However, whenever I’ve heard an idiom “that’s a different kettle of fish” I always imagined a regular kettle (OK, perhaps not an electric one), and wondered how you were supposed to squeeze a fish in there and whether the tea would stink of fish afterwards. I should have known better!

The idiom means ‘to be completely different from something or someone else that has been talked about’ (Cambridge Dictionary). However, its origin – as is usually the case with idioms – is far from clear. You can check Michael Quinion’s website for more information.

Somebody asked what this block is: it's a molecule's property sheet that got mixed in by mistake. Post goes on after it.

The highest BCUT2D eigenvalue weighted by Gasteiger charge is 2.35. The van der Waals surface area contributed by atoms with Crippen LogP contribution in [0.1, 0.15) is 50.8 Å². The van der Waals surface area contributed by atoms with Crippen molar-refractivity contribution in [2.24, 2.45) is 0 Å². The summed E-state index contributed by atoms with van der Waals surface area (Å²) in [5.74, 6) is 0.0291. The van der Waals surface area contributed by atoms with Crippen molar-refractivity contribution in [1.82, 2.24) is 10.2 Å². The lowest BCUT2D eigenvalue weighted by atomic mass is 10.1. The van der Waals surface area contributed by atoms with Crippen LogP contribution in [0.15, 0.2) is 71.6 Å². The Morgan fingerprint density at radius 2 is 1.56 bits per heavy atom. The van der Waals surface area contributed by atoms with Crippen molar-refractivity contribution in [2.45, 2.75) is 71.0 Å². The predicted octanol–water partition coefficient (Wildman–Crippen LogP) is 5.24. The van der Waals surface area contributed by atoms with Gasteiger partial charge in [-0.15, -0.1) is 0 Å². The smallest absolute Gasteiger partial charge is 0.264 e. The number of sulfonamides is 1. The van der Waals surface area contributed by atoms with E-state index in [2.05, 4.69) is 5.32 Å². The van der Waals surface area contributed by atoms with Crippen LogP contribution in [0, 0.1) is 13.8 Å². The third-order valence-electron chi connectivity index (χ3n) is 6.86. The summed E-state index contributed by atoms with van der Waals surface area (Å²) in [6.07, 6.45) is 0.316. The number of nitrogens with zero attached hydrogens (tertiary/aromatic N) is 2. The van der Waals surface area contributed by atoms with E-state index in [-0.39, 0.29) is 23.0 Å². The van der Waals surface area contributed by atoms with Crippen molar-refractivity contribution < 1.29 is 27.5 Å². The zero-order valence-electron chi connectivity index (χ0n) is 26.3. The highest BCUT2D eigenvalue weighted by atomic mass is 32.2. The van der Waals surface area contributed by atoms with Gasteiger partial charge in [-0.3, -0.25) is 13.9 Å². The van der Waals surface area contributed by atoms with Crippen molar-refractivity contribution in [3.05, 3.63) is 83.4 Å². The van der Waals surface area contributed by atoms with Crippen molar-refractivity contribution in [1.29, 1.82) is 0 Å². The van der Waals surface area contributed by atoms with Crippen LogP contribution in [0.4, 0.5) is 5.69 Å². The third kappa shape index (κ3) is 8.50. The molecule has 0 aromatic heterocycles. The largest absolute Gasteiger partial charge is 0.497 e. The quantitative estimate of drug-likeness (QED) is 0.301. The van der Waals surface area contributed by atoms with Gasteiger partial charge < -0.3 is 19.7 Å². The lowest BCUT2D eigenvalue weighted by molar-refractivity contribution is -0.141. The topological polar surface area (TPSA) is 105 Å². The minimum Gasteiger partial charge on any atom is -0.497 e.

Here are some examples of its usagethough:

  • Matthew Kneale had a well-deserved critical and commercial hit in 2000 with his Whitbread prize-winning novel “English Passengers”, about 19th-century Tasmania. His new collection of short stories is a completely different kettle of fish. It is resolutely up to the minute, with its quaint Italian villagers shopping at IKEA—and, with one or two exceptions, also middle-class and metropolitan (The Economist).
  • I do not really get inflamed at the thought of some busybody checking out my books, or looking at which clothes I have packed, although, in a straw poll of the office, it seems I am alone in this. But trying to log on to a computer or tablet is a very different kettle of fish (The Economist).
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Could you watch over my stuff?

watch over stuff

Photo credit: gourmetravelista.com